Automagically Creating Blog Posts In Jekyll

I like reading about process: how other people work, how people solve common problems, and why people settled on the tools they use to do the things they do. Why one artist likes water colors and another likes ink washes. Why one programmer likes Ruby and another likes JavaScript.

You guys like backstory? Here’s some backstory: in a former life, I had aspirations of becoming a Ruby developer. I learned enough Ruby to be dangerous, thanks in part to my friends at IndyRB, but I discovered I didn’t want to be a software developer.

I like programming. I just don’t want programming to be all I do. I’m more interested in solving marketing problems, but I still have a ton of interest in front end development, and writing scripts to automate repetitive tasks.

This site is mostly a Jekyll blog hosted on Github Pages. When I built the site back in March, I wanted a place to blog and show off the writing I’ve done. I also wanted an easy way to code, play around with design, and prevent my Git skills from completely evaporating into thin air.

It’s worked out well for me, and I’ve got the shitty, non-descriptive commit message history to prove it.

Making a new post in Jekyll is pretty easy by default. Tedious, but easy. I’m not as averse to manual processes as some of my friends, but I wanted something less tedious. Jekyll posts are just text files, and I wanted to automate repetitive tasks, and I didn’t want to forget any of the moving pieces that make up a blog post.

So I still do some programming, sometimes! Here’s a Rake task I’ve built to make a new blog post from the command line:

require 'fileutils'

# Creating a new post from the command line: rake post:new

namespace :post do
  desc "Creating a new draft for post/entry"
  task :new do
    # grab the title for the post
    puts "What's the title of this post?"
    @name = STDIN.gets.chomp
    @title =' ')
    # convert the title into the post URL
    @slug = @name.chomp
    @slug ='ÁáÉéÍíÓóÚú', 'AaEeIiOoUu')
    @slug = @slug.downcase.strip.gsub(' ', '-')
    # grab categories for the post
    puts "What categories does this post belong to?"
    @categories = STDIN.gets.chomp
    @categories = @categories.split.join(', ')
    # grab a meta description for the post
    puts "What's a short description for this post?"
    @description = STDIN.gets.chomp
    while @description.length > 155
      puts "The maximum length for a meta description is 155 characters. Shorten it up."
      @description = STDIN.gets.chomp
      @date = (ENV['date'] ? Time.parse(ENV['date']) :'%Y-%m-%d')
    rescue Exception => e
      puts "Date format must be YYYY-MM-DD. Make sure you typed it correctly!"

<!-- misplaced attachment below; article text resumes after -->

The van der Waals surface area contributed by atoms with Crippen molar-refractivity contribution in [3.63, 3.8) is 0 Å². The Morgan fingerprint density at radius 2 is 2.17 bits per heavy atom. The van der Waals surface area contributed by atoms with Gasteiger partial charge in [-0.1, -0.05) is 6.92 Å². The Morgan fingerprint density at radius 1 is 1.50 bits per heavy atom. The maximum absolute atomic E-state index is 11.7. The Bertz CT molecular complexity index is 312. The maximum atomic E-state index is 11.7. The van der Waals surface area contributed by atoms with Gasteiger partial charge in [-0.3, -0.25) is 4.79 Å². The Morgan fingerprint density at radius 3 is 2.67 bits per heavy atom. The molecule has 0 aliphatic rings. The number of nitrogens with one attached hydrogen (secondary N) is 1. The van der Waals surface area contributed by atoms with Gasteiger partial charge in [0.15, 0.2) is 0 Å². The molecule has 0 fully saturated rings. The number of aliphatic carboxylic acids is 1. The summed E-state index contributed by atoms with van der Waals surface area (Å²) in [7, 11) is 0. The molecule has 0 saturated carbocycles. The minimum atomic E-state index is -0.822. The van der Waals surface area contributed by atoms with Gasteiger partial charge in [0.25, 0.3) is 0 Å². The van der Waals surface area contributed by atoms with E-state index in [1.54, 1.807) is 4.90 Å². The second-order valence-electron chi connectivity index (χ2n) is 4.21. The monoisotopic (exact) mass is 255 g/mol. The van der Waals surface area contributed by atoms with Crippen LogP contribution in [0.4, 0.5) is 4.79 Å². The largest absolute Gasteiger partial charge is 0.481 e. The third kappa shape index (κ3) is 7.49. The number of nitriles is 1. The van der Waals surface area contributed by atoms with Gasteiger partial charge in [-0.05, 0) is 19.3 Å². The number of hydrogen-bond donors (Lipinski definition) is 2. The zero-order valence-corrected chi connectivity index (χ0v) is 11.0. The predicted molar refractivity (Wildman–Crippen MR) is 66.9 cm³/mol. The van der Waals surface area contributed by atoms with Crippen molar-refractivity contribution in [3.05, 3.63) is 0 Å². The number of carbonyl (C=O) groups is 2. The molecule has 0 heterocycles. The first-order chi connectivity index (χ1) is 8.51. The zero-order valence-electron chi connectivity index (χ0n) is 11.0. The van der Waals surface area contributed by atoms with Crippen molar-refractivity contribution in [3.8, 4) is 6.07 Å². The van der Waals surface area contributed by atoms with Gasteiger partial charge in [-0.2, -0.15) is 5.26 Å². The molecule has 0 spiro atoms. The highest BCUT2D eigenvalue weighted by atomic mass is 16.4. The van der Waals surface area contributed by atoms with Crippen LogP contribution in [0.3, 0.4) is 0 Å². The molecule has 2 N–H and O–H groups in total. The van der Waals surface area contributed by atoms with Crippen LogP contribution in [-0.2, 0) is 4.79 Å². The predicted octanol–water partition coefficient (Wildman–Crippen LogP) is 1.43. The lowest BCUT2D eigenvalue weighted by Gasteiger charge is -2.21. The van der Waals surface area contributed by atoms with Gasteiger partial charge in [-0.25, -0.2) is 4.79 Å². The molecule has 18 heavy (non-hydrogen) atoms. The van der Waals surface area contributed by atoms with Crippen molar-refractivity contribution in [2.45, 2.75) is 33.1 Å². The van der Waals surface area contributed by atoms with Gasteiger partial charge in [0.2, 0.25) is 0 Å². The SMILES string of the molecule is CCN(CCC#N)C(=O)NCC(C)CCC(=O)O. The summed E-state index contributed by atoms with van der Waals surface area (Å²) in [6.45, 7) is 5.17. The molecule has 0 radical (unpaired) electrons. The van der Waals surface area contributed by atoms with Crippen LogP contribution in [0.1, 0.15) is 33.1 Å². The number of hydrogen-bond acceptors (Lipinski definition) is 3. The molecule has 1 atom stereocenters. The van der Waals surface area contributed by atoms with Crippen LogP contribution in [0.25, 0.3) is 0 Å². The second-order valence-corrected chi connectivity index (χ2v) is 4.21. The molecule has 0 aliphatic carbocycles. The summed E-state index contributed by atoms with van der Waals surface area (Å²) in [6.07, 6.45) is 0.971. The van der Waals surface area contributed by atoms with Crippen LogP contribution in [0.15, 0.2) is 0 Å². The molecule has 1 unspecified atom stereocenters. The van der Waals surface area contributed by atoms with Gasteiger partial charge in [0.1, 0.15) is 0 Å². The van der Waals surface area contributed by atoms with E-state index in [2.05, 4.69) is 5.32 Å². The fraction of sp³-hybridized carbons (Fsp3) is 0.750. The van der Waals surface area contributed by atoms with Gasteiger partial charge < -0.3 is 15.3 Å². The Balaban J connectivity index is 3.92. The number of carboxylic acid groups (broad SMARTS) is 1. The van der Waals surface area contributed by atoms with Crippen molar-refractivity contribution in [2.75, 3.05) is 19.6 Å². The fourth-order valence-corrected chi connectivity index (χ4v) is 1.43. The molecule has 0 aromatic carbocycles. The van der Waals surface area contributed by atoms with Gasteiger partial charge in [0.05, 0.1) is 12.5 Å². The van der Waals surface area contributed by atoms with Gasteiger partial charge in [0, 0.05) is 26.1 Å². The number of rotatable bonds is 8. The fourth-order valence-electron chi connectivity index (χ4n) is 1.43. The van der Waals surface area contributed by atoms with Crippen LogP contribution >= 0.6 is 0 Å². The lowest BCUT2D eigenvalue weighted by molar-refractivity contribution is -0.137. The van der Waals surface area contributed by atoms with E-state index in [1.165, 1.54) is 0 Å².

exit -1
    @filename = File.join("#{@date}-#{@slug}")
    open("blog/_posts/#{@filename}.md", 'a' ) do |file|
      file.puts "---"
      file.puts "layout: post"
      file.puts "title: \"#{@title}\""
      file.puts "date: #{@date}"
      file.puts "categories: [#{@categories}]"
      file.puts "desc: #{@description}"
      file.puts "---"

This isn’t earth-shattering code, and I’m not the first to publish a Rake task for creating blog posts in Jekyll. But it does what I need it to do. This file does a lot when I run

rake post:new

This command grabs a title for the post, converts it into a friendly URL slug, adds the post to a category, adds a meta description, and then creates the file for me.

This Rake task could be improved in any number of ways. For example, I always have to look up Markdown syntax when I’m blogging. What if every new post had sample syntax? What if I had examples for creating headers, subheads, images, and external links? What if the task checked to make sure the categories I had selected actually existed in my config file?

I always forgot to add a meta description, so I spent some time last week to make it impossible to forget in the future.

A good way to think about how to extend functionality is to consider next steps. What’s programming, but talking to a machine and describing a series of steps to take?

So, if I wanted to improve this task (and I certainly do) what do I do every time I make a new post? I open the post in Sublime and start writing. That seems like a logical way to update this Rake file. There’s a pleasing roundness to capping this process by opening the new file with my text editor of choice.

This is what I love about programming. Making small, repetitive tasks easier and less error-prone. And the feedback loop is incredible - I write something, test it, and it works! Or it doesn’t!

And it’s a thing I often miss in marketing. The feedback loop is almost always much longer. It can take weeks for an a/b test to finish, and even then you’re not always guaranteed to have a conclusive answer.

Programming (for smaller tasks like this one, anyway) produces feedback almost immediately. Either it works, or it doesn’t.

I'm Tyler, and I blog about marketing, programming, writing, and things I'm working on.


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